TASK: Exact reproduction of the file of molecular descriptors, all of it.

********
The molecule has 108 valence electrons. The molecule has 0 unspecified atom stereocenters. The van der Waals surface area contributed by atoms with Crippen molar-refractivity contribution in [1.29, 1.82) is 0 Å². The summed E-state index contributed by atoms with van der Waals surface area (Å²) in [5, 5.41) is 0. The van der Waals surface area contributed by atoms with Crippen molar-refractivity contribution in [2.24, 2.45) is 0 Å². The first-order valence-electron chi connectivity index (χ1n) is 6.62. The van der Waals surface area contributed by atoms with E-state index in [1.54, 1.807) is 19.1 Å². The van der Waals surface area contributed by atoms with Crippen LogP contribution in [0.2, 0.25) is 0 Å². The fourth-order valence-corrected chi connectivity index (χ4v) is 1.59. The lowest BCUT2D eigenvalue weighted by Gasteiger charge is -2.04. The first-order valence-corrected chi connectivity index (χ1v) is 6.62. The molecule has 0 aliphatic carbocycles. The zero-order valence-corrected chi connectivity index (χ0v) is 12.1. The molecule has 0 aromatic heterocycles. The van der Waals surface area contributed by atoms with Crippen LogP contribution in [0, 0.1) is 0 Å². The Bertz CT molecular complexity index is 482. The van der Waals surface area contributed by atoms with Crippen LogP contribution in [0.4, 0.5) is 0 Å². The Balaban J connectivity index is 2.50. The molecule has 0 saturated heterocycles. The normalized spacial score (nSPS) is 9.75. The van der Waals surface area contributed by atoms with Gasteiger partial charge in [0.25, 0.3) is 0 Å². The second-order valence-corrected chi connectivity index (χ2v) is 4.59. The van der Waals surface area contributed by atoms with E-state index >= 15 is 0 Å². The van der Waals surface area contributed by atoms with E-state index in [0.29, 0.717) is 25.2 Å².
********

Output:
The molecule has 108 valence electrons. The molecule has 0 unspecified atom stereocenters. The van der Waals surface area contributed by atoms with Crippen molar-refractivity contribution in [1.29, 1.82) is 0 Å². The summed E-state index contributed by atoms with van der Waals surface area (Å²) in [5, 5.41) is 0. The van der Waals surface area contributed by atoms with Crippen molar-refractivity contribution in [2.24, 2.45) is 0 Å². The first-order valence-electron chi connectivity index (χ1n) is 6.62. The van der Waals surface area contributed by atoms with E-state index in [1.54, 1.807) is 19.1 Å². The van der Waals surface area contributed by atoms with Crippen LogP contribution in [0.2, 0.25) is 0 Å². The fourth-order valence-corrected chi connectivity index (χ4v) is 1.59. The lowest BCUT2D eigenvalue weighted by Gasteiger charge is -2.04. The first-order valence-corrected chi connectivity index (χ1v) is 6.62. The molecule has 0 aliphatic carbocycles. The zero-order valence-corrected chi connectivity index (χ0v) is 12.1. The molecule has 0 aromatic heterocycles. The van der Waals surface area contributed by atoms with Crippen LogP contribution in [0, 0.1) is 0 Å². The Bertz CT molecular complexity index is 482. The van der Waals surface area contributed by atoms with Crippen LogP contribution in [0.4, 0.5) is 0 Å². The Balaban J connectivity index is 2.50. The molecule has 0 saturated heterocycles. The normalized spacial score (nSPS) is 9.75. The van der Waals surface area contributed by atoms with Gasteiger partial charge in [0.25, 0.3) is 0 Å². The second-order valence-corrected chi connectivity index (χ2v) is 4.59. The van der Waals surface area contributed by atoms with E-state index >= 15 is 0 Å². The van der Waals surface area contributed by atoms with E-state index in [0.29, 0.717) is 25.2 Å².